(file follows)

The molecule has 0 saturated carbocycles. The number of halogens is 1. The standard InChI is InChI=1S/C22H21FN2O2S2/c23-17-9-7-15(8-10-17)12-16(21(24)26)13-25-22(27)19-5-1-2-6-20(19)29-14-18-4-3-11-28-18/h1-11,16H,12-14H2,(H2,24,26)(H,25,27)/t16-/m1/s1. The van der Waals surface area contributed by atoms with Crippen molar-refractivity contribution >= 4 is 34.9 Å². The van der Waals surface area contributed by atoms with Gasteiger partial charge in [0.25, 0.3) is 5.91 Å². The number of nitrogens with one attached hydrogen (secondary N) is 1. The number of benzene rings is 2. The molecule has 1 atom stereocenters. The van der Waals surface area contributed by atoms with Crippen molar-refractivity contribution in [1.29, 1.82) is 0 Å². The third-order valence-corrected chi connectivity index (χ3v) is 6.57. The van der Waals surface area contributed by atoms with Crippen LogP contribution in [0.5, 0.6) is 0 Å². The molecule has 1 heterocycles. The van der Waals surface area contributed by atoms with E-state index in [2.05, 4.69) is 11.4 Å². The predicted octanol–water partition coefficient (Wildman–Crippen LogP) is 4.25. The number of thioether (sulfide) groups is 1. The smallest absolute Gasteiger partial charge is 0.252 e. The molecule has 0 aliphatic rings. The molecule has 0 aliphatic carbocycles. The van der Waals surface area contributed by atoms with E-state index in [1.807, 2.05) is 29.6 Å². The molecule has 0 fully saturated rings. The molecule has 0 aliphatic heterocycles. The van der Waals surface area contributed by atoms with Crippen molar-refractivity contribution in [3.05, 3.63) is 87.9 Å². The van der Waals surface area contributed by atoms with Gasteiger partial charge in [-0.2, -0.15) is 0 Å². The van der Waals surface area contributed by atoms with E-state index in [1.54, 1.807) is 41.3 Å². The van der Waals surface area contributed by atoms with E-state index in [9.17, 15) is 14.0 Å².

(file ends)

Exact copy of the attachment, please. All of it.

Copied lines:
The molecule has 0 saturated carbocycles. The number of halogens is 1. The standard InChI is InChI=1S/C22H21FN2O2S2/c23-17-9-7-15(8-10-17)12-16(21(24)26)13-25-22(27)19-5-1-2-6-20(19)29-14-18-4-3-11-28-18/h1-11,16H,12-14H2,(H2,24,26)(H,25,27)/t16-/m1/s1. The van der Waals surface area contributed by atoms with Crippen molar-refractivity contribution >= 4 is 34.9 Å². The van der Waals surface area contributed by atoms with Gasteiger partial charge in [0.25, 0.3) is 5.91 Å². The number of nitrogens with one attached hydrogen (secondary N) is 1. The number of benzene rings is 2. The molecule has 1 atom stereocenters. The van der Waals surface area contributed by atoms with Crippen molar-refractivity contribution in [1.29, 1.82) is 0 Å². The third-order valence-corrected chi connectivity index (χ3v) is 6.57. The van der Waals surface area contributed by atoms with Crippen LogP contribution in [0.5, 0.6) is 0 Å². The molecule has 1 heterocycles. The van der Waals surface area contributed by atoms with E-state index in [2.05, 4.69) is 11.4 Å². The predicted octanol–water partition coefficient (Wildman–Crippen LogP) is 4.25. The number of thioether (sulfide) groups is 1. The smallest absolute Gasteiger partial charge is 0.252 e. The molecule has 0 aliphatic rings. The molecule has 0 aliphatic carbocycles. The van der Waals surface area contributed by atoms with E-state index in [1.807, 2.05) is 29.6 Å². The molecule has 0 fully saturated rings. The molecule has 0 aliphatic heterocycles. The van der Waals surface area contributed by atoms with Crippen molar-refractivity contribution in [3.05, 3.63) is 87.9 Å². The van der Waals surface area contributed by atoms with Gasteiger partial charge in [-0.2, -0.15) is 0 Å². The van der Waals surface area contributed by atoms with E-state index in [1.54, 1.807) is 41.3 Å². The van der Waals surface area contributed by atoms with E-state index in [9.17, 15) is 14.0 Å².